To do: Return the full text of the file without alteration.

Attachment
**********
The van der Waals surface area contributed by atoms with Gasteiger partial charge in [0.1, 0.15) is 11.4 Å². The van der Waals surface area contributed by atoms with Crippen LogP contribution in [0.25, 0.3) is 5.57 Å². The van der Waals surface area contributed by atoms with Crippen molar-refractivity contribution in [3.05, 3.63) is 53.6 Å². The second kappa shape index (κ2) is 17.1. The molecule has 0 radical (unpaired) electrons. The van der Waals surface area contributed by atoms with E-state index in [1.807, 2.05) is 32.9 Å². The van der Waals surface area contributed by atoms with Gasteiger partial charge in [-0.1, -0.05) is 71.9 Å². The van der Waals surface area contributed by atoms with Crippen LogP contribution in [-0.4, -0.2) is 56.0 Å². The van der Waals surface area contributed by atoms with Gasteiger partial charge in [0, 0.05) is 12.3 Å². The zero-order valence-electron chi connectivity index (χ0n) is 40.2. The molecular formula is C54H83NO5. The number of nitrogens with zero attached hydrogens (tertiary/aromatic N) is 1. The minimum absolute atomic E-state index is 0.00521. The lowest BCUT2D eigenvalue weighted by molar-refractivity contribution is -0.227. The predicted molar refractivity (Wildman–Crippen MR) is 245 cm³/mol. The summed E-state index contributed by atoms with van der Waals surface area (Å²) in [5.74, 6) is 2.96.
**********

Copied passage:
The van der Waals surface area contributed by atoms with Gasteiger partial charge in [0.1, 0.15) is 11.4 Å². The van der Waals surface area contributed by atoms with Crippen LogP contribution in [0.25, 0.3) is 5.57 Å². The van der Waals surface area contributed by atoms with Crippen molar-refractivity contribution in [3.05, 3.63) is 53.6 Å². The second kappa shape index (κ2) is 17.1. The molecule has 0 radical (unpaired) electrons. The van der Waals surface area contributed by atoms with E-state index in [1.807, 2.05) is 32.9 Å². The van der Waals surface area contributed by atoms with Gasteiger partial charge in [-0.1, -0.05) is 71.9 Å². The van der Waals surface area contributed by atoms with Crippen LogP contribution in [-0.4, -0.2) is 56.0 Å². The van der Waals surface area contributed by atoms with Gasteiger partial charge in [0, 0.05) is 12.3 Å². The zero-order valence-electron chi connectivity index (χ0n) is 40.2. The molecular formula is C54H83NO5. The number of nitrogens with zero attached hydrogens (tertiary/aromatic N) is 1. The minimum absolute atomic E-state index is 0.00521. The lowest BCUT2D eigenvalue weighted by molar-refractivity contribution is -0.227. The predicted molar refractivity (Wildman–Crippen MR) is 245 cm³/mol. The summed E-state index contributed by atoms with van der Waals surface area (Å²) in [5.74, 6) is 2.96.